Welcome to Musings On Accounting Research by Steve (MOREbysteve.wordpress.com).
This blog is a continuation of my previous blog careditorsteve.wordpress.com which became a little problematic after May 1, 2013 when I became ex-careditorsteve. Somehow a blog entitled “Ex-CAReditorsteve” did not sound too exciting!
So for a continuation of the “wit and a little wisdom” or “wisdom and a rare bit of wit” on the exciting subject of ACCOUNTING RESEARCH that was featured in careditorsteve read on.
For those new to this prescient I am a Professor of Business at Queen’s University in beautiful Kingston Canada where I am also the Director of the CPA-Queen’s Centre for Governance located at Queen’s School of Business. I have been an active accounting researcher since I obtained my PhD at the University of Michigan in 1993. I have published in all the leading general interest accounting journals (CAR, JAR, and TAR) as well as the leading niche social and behavioral journal (AOS) in addition to publishing in a variety of significant yet more modest outlets (AJPT, BRIA, JOAC, Accounting and Finance).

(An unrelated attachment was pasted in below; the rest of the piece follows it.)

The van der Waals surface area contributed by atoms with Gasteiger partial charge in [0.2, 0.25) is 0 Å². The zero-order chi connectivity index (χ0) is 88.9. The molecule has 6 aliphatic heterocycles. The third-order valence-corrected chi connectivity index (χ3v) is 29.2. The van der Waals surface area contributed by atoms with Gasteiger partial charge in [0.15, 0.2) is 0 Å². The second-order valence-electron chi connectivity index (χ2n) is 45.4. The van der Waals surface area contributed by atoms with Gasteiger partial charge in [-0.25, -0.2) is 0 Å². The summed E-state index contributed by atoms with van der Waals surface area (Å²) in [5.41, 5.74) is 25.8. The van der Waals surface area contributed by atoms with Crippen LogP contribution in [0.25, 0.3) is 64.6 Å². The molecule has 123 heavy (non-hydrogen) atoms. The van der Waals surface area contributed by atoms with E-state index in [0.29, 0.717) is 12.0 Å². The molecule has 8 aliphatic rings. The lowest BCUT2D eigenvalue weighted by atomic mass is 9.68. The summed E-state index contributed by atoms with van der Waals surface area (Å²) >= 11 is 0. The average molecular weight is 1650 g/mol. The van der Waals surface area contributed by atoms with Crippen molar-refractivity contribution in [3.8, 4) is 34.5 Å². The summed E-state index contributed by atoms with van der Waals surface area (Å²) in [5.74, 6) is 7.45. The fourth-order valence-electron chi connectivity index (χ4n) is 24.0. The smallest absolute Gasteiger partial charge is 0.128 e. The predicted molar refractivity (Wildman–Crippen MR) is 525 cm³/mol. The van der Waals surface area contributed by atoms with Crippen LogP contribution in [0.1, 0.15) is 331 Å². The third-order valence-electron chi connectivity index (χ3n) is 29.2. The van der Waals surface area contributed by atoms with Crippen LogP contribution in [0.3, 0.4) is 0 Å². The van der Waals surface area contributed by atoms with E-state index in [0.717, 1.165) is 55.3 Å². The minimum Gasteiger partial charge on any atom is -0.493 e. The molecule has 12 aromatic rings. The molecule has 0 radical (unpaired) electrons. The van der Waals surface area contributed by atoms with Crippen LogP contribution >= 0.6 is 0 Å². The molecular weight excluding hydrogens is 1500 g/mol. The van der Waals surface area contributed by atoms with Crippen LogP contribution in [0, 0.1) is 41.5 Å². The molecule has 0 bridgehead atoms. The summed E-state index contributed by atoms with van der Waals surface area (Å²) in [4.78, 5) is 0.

(NOTE: While some of you might not agree, JAE is a leading niche journal in accounting too, just one that is based on economics!!!! Hard to call a journal that is based on only one social science discipline (and indeed not even all of that discipline compare JAE’s article selection to the topics covered in the American Economic Review) a general interest journal.)
I have reviewed over 500 papers during my career, edited over 1000 papers at three journals (CAR, AJPT, JMAR) and been the Editor (in-Chief) of Contemporary Accounting Research. I have conducted more than 20 workshops involving at least 200 young accounting researchers on the Craft of Accounting Research. Hence, I think I have the credentials to be a pointed but respectful critic of the goings on in the field of accounting research.
In addition to my comments about the research “game” as it is practiced in accounting my blog will also have practical advise for junior academics who are new to the “game” to help them understand the sometimes bizzare tribal customs that make up the rules of accounting research.